Fitch’s downgrade is a vote of no confidence in finance minister’s ability to hold the fiscal line and stabilise debt
The new Minister of Finance, Malusi Gigaba’s, attempts to restore confidence and engage ratings agencies failed to convince Fitch Ratings (“Fitch”) not to downgrade South Africa.
The fact is that the decision by Fitch to downgrade our long-term foreign currency debt and long-term local currency debt to “BB+”, or “junk status”, with a “stable outlook”, is a vote of no confidence in the minister’s ability to hold the fiscal line and stabilise debt.
This should come as no surprise given that the minister is trying to convince the ratings agencies that he can hold the fiscal line and implement “radical economic transformation”, which is simply not credible.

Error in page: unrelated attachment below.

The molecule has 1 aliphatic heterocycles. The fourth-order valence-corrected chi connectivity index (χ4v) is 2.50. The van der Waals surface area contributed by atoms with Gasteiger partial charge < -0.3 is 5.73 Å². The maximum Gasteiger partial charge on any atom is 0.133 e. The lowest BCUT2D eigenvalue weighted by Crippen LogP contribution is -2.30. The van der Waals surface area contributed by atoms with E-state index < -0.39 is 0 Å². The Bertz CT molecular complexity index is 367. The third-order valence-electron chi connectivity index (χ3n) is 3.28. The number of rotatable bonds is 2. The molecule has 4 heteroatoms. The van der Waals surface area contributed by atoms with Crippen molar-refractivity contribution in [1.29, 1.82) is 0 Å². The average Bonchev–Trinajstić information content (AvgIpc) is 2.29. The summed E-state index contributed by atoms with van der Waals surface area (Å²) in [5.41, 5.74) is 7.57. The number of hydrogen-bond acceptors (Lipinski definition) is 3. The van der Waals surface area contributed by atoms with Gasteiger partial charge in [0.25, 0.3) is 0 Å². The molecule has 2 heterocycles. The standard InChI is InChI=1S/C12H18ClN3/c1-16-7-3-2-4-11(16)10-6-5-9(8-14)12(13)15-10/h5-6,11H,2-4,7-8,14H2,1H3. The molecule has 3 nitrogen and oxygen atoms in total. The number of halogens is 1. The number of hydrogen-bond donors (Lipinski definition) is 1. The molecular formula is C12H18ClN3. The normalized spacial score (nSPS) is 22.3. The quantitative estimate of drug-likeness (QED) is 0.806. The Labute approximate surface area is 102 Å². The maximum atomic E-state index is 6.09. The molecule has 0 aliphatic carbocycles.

It’s not good enough for the minister to simply concede the ratings downgrade was a “setback”. The minister needs to roll up his sleeves and get into the fight to avoid further ratings downgrades.
The minister’s number one priority should be to avoid the nightmare scenario where massive forced selling of our debt triggers an economic meltdown that will spare nobody, rich or poor.
This could happen if Standard & Poors and Moody’s downgrade our long-term local currency debt, which makes up about 90% of our debt, to “junk status”.
However, the problem is that the ratings agencies do not trust the minister: they regarded him as a presidential minion, ready to carry out any instruction, no matter how damaging to the economy.
To re-establish trust, the minister will have to show, rather than tell, ratings agencies that he is serious about avoiding further downgrades, by delivering “quick wins”, starting with saying “no” to bailouts for “zombie” state-owned entities, like the SABC.
Statement issued by David Maynier MP - DA Shadow Minister of Finance, 8 April 2017